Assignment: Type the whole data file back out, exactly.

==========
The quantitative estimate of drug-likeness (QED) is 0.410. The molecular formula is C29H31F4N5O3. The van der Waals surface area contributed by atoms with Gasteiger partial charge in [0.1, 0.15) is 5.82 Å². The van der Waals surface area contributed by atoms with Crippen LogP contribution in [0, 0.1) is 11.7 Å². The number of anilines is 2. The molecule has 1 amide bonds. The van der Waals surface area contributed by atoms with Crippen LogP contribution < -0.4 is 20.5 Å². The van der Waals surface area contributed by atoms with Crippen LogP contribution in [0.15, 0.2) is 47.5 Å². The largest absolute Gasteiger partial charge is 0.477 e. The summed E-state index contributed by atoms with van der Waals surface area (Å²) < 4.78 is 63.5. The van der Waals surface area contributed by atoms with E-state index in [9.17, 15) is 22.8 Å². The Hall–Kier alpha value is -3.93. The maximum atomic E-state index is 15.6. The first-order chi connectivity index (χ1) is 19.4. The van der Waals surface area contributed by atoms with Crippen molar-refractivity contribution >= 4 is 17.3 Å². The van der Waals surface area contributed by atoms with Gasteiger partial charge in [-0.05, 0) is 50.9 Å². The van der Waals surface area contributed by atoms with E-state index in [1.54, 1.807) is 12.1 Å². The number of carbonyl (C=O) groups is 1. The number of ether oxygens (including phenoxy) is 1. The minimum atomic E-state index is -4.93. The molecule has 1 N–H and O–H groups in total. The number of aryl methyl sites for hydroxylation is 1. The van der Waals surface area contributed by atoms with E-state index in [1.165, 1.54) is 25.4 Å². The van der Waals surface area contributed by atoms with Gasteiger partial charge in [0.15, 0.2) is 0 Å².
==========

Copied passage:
The quantitative estimate of drug-likeness (QED) is 0.410. The molecular formula is C29H31F4N5O3. The van der Waals surface area contributed by atoms with Gasteiger partial charge in [0.1, 0.15) is 5.82 Å². The van der Waals surface area contributed by atoms with Crippen LogP contribution in [0, 0.1) is 11.7 Å². The number of anilines is 2. The molecule has 1 amide bonds. The van der Waals surface area contributed by atoms with Crippen LogP contribution < -0.4 is 20.5 Å². The van der Waals surface area contributed by atoms with Crippen LogP contribution in [0.15, 0.2) is 47.5 Å². The largest absolute Gasteiger partial charge is 0.477 e. The summed E-state index contributed by atoms with van der Waals surface area (Å²) < 4.78 is 63.5. The van der Waals surface area contributed by atoms with E-state index in [9.17, 15) is 22.8 Å². The Hall–Kier alpha value is -3.93. The maximum atomic E-state index is 15.6. The first-order chi connectivity index (χ1) is 19.4. The van der Waals surface area contributed by atoms with Crippen molar-refractivity contribution >= 4 is 17.3 Å². The van der Waals surface area contributed by atoms with Gasteiger partial charge in [-0.05, 0) is 50.9 Å². The van der Waals surface area contributed by atoms with E-state index in [1.54, 1.807) is 12.1 Å². The number of carbonyl (C=O) groups is 1. The number of ether oxygens (including phenoxy) is 1. The minimum atomic E-state index is -4.93. The molecule has 1 N–H and O–H groups in total. The number of aryl methyl sites for hydroxylation is 1. The van der Waals surface area contributed by atoms with E-state index in [1.165, 1.54) is 25.4 Å². The van der Waals surface area contributed by atoms with Gasteiger partial charge in [0.15, 0.2) is 0 Å².